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COVID-19: How does it affect the food industry?

The novel coronavirus pandemic is already affecting global food supply chains, availability of ingredients and revenues across many parts of the industry. What are some of the major impacts, and what can food companies do to mitigate its effects?

As of March 13, there have been more than 130,000 confirmed cases of COVID-19 and nearly 5,000 people have died since the outbreak was first identified in Wuhan, China on December 31, 2019. The World Health Organization has said that the pandemic is controllable, but this relies on many actors working together, including public health authorities, individuals and businesses.

Maintaining food supply is vital during the crisis, and the food industry is a major contributor to many countries’ economies, meaning that keeping it running smoothly is a priority wherever possible.

“Safety is always the number one concern,” said Will Surman, Director of Public Affairs and Communications at FoodDrinkEurope, the pan-European trade association.

“Members are ensuring their workforce follow appropriate measures by adhering to official advice from their relevant authorities to protect themselves and others from the coronavirus. Members are also trying to maintain business operations, where possible, to ensure food and drink products reach their intended markets.”

Negative business impacts

Many food and drink businesses are experiencing restricted ingredient supplies from affected areas, while manufacturing facilities have been shut down as companies and governments ask employees to stay at home in an effort to stem the spread of the virus.

“Some members are reporting business activities to be impacted in several ways,” said Surman. “For example, there are reports of an impact on sales and slow deliveries, difficulty sourcing raw materials and some deliveries postponed or cancelled. Restrictions on festivities, trade fairs and other events could also carry negative business impacts.”

Even the world’s biggest multinationals are not immune from the outbreak’s effects. The Coca-Cola Company has said it expects to see tighter supplies of non-nutritive sweeteners from China as a result of the virus, and Danone has said it will lose about €100 million, mainly from its Mizone water business, which has a Wuhan-based manufacturing facility that remains closed. Fonterra, the biggest exporter of dairy products to China, is also struggling to get its products into the country because fewer employees are available to process containers at ports.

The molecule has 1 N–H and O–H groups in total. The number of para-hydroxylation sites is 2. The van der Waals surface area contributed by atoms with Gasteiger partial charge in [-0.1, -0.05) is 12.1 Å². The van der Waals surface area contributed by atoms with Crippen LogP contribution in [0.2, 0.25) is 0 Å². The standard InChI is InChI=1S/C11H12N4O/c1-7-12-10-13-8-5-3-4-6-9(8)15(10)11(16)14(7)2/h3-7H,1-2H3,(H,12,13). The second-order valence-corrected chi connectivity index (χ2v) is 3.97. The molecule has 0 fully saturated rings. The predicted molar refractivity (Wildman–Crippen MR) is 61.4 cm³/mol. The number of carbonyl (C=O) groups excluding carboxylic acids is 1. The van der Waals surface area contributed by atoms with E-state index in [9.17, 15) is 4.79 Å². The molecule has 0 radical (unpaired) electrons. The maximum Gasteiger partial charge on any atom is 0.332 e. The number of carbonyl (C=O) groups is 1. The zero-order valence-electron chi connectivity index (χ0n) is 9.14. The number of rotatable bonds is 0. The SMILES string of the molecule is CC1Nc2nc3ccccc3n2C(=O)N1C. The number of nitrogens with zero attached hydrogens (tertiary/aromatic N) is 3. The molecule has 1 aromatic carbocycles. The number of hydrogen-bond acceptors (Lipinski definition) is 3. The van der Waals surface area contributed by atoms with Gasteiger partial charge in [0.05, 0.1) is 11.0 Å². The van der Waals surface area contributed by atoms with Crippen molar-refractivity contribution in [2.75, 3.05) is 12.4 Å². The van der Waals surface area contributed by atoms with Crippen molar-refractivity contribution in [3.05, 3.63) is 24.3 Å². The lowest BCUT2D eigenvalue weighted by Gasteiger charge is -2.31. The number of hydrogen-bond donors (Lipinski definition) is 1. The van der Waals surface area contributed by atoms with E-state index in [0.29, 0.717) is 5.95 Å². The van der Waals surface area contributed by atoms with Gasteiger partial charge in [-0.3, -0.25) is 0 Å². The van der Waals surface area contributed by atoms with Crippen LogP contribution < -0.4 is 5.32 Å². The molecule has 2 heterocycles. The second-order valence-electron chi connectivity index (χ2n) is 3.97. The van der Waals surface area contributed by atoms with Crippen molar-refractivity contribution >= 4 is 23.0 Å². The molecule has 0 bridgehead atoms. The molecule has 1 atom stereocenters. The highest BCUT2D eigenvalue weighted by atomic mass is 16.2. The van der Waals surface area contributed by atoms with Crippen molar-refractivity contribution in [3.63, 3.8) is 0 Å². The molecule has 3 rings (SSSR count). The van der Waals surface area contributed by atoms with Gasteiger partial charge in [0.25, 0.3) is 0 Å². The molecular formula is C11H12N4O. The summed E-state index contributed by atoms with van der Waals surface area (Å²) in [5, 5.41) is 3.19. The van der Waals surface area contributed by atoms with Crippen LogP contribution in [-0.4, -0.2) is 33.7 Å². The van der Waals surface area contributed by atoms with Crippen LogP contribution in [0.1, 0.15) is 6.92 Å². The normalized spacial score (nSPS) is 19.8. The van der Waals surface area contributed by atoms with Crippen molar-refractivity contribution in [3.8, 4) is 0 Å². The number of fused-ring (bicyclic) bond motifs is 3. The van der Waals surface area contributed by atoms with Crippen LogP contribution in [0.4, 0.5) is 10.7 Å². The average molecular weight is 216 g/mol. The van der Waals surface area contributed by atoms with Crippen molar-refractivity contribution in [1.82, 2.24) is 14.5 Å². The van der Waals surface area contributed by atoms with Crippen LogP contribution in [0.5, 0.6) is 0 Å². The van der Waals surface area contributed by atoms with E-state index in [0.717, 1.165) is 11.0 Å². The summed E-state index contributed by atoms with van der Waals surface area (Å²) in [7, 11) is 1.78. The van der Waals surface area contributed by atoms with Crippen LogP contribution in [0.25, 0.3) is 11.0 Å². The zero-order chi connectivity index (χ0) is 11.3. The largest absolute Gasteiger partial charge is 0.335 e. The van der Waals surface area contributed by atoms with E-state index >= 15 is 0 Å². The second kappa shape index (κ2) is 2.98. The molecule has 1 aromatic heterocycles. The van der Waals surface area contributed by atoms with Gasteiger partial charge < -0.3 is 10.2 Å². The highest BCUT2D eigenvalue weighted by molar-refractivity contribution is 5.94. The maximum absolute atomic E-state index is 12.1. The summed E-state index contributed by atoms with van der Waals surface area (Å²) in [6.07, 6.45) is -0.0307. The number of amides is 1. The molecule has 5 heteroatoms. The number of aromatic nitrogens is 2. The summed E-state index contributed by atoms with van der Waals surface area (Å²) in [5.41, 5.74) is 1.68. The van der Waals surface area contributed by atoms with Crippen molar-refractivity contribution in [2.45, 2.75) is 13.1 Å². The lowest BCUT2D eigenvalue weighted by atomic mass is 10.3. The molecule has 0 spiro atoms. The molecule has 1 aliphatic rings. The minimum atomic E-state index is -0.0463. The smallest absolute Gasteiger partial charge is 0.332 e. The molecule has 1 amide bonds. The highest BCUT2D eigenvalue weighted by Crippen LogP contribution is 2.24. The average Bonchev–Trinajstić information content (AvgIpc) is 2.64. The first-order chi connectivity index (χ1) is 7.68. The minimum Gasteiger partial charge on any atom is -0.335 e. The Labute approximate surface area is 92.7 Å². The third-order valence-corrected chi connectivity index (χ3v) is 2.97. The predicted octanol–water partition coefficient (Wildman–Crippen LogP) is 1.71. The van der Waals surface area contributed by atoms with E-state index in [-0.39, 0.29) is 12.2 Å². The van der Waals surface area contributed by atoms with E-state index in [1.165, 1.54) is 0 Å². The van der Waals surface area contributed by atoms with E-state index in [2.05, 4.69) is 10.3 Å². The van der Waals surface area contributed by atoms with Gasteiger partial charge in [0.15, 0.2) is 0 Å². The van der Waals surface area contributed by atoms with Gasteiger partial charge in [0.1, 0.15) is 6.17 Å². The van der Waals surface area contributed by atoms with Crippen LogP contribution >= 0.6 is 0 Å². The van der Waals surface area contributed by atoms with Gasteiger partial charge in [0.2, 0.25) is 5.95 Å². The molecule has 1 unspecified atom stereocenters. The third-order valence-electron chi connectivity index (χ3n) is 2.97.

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Supply chain review

Dr David Acheson is the former US Food and Drug Administration (FDA) Commissioner for foods. He runs an agency called The Acheson Group (TAG), which aims to mitigate risk and improve standards in food supply chains. According to Acheson, disruption of ingredient supply chains could pose numerous risks, as food companies scramble to find new suppliers without their usual checks.

“Of high importance at this point is reviewing your entire supply chain for any products, ingredients, or supplies from China, particularly those for which China is your sole source,” he wrote. “…If you do need to add a new supplier quickly, do as much investigation and assessment as possible in the time you have. And make sure they can fulfil your needs, so you don’t end up with further shortages and have to find another additional supplier.”

Such sourcing, manufacturing and delivery difficulties apply to regions beyond China, too. Italy’s food industry trade association, Federalimentare, has warned that the closure of northern Italy puts the food manufacturing sector at risk. The shuttered regions of Lombardy, Veneto and Emilia Romagna together represented 52% of the Italian food sector’s production in 2018.

Within China itself, the entire food and agribusiness supply chain is disrupted, according to analysis from Rabobank.

“The overall impact – which is most severe for foodservice and on-trade channels – could be more serious and longer-lasting if the virus is not contained within Q1 2020,” it said. “…However, quick and effective containment of the virus could lead to a rapid bounce-back, as experienced after the SARS outbreak in 2003.”

What next?

European industry trade association FoodDrinkEurope says many national food and drink federations are in contact with national authorities to find ways to minimise the impact of the outbreak on businesses, and companies are advised to keep in touch with these organisations as the situation develops.

“The geographic location of business operations, raw materials and end markets are likely to determine the impact [on any particular company],” Surman said.

In the United States, FMI, the Food Industry Association, has issued a “Coronavirus Preparedness Checklist” for the food industry. Its recommendations for manufacturers include exploring the possibility of telecommuting for employees wherever possible, establishing communication with local health and agricultural authorities, and implementing frequent and thorough cleaning measures.

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